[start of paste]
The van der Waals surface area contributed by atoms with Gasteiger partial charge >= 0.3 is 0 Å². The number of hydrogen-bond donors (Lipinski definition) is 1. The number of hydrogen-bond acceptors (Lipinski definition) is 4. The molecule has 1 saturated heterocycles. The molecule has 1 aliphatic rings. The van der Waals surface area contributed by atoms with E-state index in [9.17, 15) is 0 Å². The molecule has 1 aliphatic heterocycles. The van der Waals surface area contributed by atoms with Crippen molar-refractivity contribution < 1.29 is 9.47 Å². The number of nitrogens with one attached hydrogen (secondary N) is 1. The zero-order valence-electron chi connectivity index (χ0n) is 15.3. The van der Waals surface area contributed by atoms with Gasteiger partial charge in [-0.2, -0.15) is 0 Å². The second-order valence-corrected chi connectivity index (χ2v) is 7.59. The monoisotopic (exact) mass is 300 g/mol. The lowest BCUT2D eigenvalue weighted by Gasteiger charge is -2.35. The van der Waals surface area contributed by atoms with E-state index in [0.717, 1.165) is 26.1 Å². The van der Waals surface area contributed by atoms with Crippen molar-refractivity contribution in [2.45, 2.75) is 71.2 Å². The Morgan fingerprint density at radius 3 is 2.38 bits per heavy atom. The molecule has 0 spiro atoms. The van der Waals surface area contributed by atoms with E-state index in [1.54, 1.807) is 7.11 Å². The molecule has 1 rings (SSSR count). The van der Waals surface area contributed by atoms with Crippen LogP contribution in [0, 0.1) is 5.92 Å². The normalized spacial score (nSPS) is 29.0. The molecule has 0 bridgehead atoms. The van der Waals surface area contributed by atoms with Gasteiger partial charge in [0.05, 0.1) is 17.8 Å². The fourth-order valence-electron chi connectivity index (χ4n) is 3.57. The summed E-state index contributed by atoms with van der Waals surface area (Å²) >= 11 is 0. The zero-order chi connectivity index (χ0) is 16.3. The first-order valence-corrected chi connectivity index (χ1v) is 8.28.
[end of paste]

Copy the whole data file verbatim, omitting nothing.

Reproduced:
The van der Waals surface area contributed by atoms with Gasteiger partial charge >= 0.3 is 0 Å². The number of hydrogen-bond donors (Lipinski definition) is 1. The number of hydrogen-bond acceptors (Lipinski definition) is 4. The molecule has 1 saturated heterocycles. The molecule has 1 aliphatic rings. The van der Waals surface area contributed by atoms with E-state index in [9.17, 15) is 0 Å². The molecule has 1 aliphatic heterocycles. The van der Waals surface area contributed by atoms with Crippen molar-refractivity contribution < 1.29 is 9.47 Å². The number of nitrogens with one attached hydrogen (secondary N) is 1. The zero-order valence-electron chi connectivity index (χ0n) is 15.3. The van der Waals surface area contributed by atoms with Gasteiger partial charge in [-0.2, -0.15) is 0 Å². The second-order valence-corrected chi connectivity index (χ2v) is 7.59. The monoisotopic (exact) mass is 300 g/mol. The lowest BCUT2D eigenvalue weighted by Gasteiger charge is -2.35. The van der Waals surface area contributed by atoms with E-state index in [0.717, 1.165) is 26.1 Å². The van der Waals surface area contributed by atoms with Crippen molar-refractivity contribution in [2.45, 2.75) is 71.2 Å². The Morgan fingerprint density at radius 3 is 2.38 bits per heavy atom. The molecule has 0 spiro atoms. The van der Waals surface area contributed by atoms with E-state index in [1.54, 1.807) is 7.11 Å². The molecule has 1 rings (SSSR count). The van der Waals surface area contributed by atoms with Crippen LogP contribution in [0, 0.1) is 5.92 Å². The normalized spacial score (nSPS) is 29.0. The molecule has 0 bridgehead atoms. The van der Waals surface area contributed by atoms with Gasteiger partial charge in [0.05, 0.1) is 17.8 Å². The fourth-order valence-electron chi connectivity index (χ4n) is 3.57. The summed E-state index contributed by atoms with van der Waals surface area (Å²) >= 11 is 0. The zero-order chi connectivity index (χ0) is 16.3. The first-order valence-corrected chi connectivity index (χ1v) is 8.28.